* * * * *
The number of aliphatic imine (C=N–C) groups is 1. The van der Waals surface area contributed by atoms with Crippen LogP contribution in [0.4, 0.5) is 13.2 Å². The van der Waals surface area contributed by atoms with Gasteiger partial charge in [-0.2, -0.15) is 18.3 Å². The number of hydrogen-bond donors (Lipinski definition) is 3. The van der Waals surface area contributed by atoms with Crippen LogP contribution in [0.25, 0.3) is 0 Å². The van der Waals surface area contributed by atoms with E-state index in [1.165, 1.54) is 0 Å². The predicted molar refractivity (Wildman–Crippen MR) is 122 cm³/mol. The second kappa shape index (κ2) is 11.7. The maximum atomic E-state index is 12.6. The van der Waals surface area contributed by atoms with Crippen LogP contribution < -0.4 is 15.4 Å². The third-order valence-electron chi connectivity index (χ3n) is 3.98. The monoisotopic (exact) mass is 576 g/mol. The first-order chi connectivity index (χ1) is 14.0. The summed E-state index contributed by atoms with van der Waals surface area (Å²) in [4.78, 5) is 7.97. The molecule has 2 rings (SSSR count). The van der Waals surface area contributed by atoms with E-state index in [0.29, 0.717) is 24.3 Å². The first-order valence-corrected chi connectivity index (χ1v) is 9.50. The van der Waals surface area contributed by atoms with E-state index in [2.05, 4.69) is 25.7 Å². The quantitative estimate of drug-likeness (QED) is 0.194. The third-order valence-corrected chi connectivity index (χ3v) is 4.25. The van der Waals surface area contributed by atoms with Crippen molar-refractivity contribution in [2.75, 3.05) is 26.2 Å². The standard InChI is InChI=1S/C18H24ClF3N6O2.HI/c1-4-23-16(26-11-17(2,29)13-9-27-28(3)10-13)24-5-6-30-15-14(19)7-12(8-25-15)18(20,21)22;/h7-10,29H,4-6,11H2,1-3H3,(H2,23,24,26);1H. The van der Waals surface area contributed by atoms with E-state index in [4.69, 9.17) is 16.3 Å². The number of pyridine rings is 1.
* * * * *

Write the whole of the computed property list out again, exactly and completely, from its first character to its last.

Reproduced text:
The number of aliphatic imine (C=N–C) groups is 1. The van der Waals surface area contributed by atoms with Crippen LogP contribution in [0.4, 0.5) is 13.2 Å². The van der Waals surface area contributed by atoms with Gasteiger partial charge in [-0.2, -0.15) is 18.3 Å². The number of hydrogen-bond donors (Lipinski definition) is 3. The van der Waals surface area contributed by atoms with Crippen LogP contribution in [0.25, 0.3) is 0 Å². The van der Waals surface area contributed by atoms with E-state index in [1.165, 1.54) is 0 Å². The predicted molar refractivity (Wildman–Crippen MR) is 122 cm³/mol. The second kappa shape index (κ2) is 11.7. The maximum atomic E-state index is 12.6. The van der Waals surface area contributed by atoms with Crippen LogP contribution < -0.4 is 15.4 Å². The third-order valence-electron chi connectivity index (χ3n) is 3.98. The monoisotopic (exact) mass is 576 g/mol. The first-order chi connectivity index (χ1) is 14.0. The summed E-state index contributed by atoms with van der Waals surface area (Å²) in [4.78, 5) is 7.97. The molecule has 2 rings (SSSR count). The van der Waals surface area contributed by atoms with E-state index in [0.29, 0.717) is 24.3 Å². The first-order valence-corrected chi connectivity index (χ1v) is 9.50. The van der Waals surface area contributed by atoms with E-state index in [2.05, 4.69) is 25.7 Å². The quantitative estimate of drug-likeness (QED) is 0.194. The third-order valence-corrected chi connectivity index (χ3v) is 4.25. The van der Waals surface area contributed by atoms with Crippen molar-refractivity contribution in [2.75, 3.05) is 26.2 Å². The standard InChI is InChI=1S/C18H24ClF3N6O2.HI/c1-4-23-16(26-11-17(2,29)13-9-27-28(3)10-13)24-5-6-30-15-14(19)7-12(8-25-15)18(20,21)22;/h7-10,29H,4-6,11H2,1-3H3,(H2,23,24,26);1H. The van der Waals surface area contributed by atoms with E-state index in [4.69, 9.17) is 16.3 Å². The number of pyridine rings is 1.